We made great progress on two topics. The first one concerns the mantle. It had been suggested that molten silicates are electrically conducting and that an enrichment in iron could also increase the electrical conductivity even more. But one needs to first determine if the mantle if fully molten or not. As a first step, we studied the phase diagram of magnesium oxide which is one of the main end members of the expected composition of rocky planets mantle (MgO, SiO2 and FeO are the three end members and they can be mixed together in various proportions). With improved numerical capabilities, we were able to determine the solid-solid phase transition at pressure of about 500 GPa and were able to determine the melting line of this material. This is of critical importance to understand how a rocky planet cools down over time and how its structure evolves. Indeed, the difference in melting temperature can lead to a non-congruential crystallization meaning that some crystallizing materials may segregate from the remaining liquid materials. We also determined that a Super-Earth only made of MgO would crystallize very quickly. Only more complexe materials are likely to stay molten over a long period of time.

To explore the conductivity of silicates, we also teamed up with two experimental teams and provided numerical support to analyze their data. One experiment was dedicated to the conductivity of pure quartz under high pressure and the numerical simulations helped explaining the diagnostics of the experiments. The results are expected shortly.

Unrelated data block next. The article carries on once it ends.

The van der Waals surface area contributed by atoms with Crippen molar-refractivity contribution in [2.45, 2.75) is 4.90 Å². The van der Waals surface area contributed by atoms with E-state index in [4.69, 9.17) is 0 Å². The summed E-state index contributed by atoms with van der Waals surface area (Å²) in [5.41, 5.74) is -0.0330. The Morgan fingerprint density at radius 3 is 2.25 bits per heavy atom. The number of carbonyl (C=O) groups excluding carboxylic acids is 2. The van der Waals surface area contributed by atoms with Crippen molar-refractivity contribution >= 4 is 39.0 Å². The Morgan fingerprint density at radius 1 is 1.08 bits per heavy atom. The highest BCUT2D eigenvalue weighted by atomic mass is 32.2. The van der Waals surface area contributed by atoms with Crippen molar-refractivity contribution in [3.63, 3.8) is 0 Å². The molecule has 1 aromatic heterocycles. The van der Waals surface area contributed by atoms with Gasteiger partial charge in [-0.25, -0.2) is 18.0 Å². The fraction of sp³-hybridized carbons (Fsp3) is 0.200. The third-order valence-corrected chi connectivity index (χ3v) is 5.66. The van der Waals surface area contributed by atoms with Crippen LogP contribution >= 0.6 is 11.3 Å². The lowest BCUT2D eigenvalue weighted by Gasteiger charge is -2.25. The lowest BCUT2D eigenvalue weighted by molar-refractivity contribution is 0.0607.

We also studied the influence of iron on the electrical conductivity of periclase (MgO). We teamed up with an experimental team and showed numerically and experimentally that iron induces an important increase in the conductivity even in the solid state. We can thus anticipate a relatively high conductivity of the whole mantle for large super-Earth especially if they are enriched in iron and/or hot enough so that their differentiation and core formation is not complete.

The second set of key findings are raising even more questions. Indeed, we discovered that nickel and iron are unhappy when they are mixed together at high pressure. In our calculations we see that they tend to separate at low temperature mostly because of magnetic effects (iron and nickel are magnetic but with different characteristics). We do not know how the temperature is going to influence the behavior but it may potentially means that the cores of Super-Earths would be differentiated in iron-rich and nickel-rich sections. This is a whole new idea that needs to be thoroughly investigated.

All of this work is currently being reported in manuscripts submitted to different journals. We also presented the work in different scientific congresses and workshops. The PI also took part to different general public events where he presented the research on exoplanets, what they tell us about our origin but also all the questions they bring us.
We are still working on characterizing the effects of temperature on the iron-nickel alloys. This will help us determining if the differentiation within the core is happening in Super-Earth with iron-rich and iron-depleted regions. This would change the evolution of the core and thus the cooling processes within the planet.

In parallel we are currently working with modelers to implement the results of our calculations in their models. We should be able to determine the key parameters to characterize these exoplanets and find the conditions for which they may be habitable. This is a second step and it needs more complete data sets than just what we have right now. But with ABISSE we made a great start to this long haul project.

The hope is that by looking at a few chosen parameters (such as the size of the planet, its location, its host star type,...) we can give a likelihood for a given planet to be habitable. This would be a great way of helping us targeting objects that are the most likely to host life. It is also important in constraining the formation scenarios for exoplanets.
Exoplanet magnetic field. Credits: NASA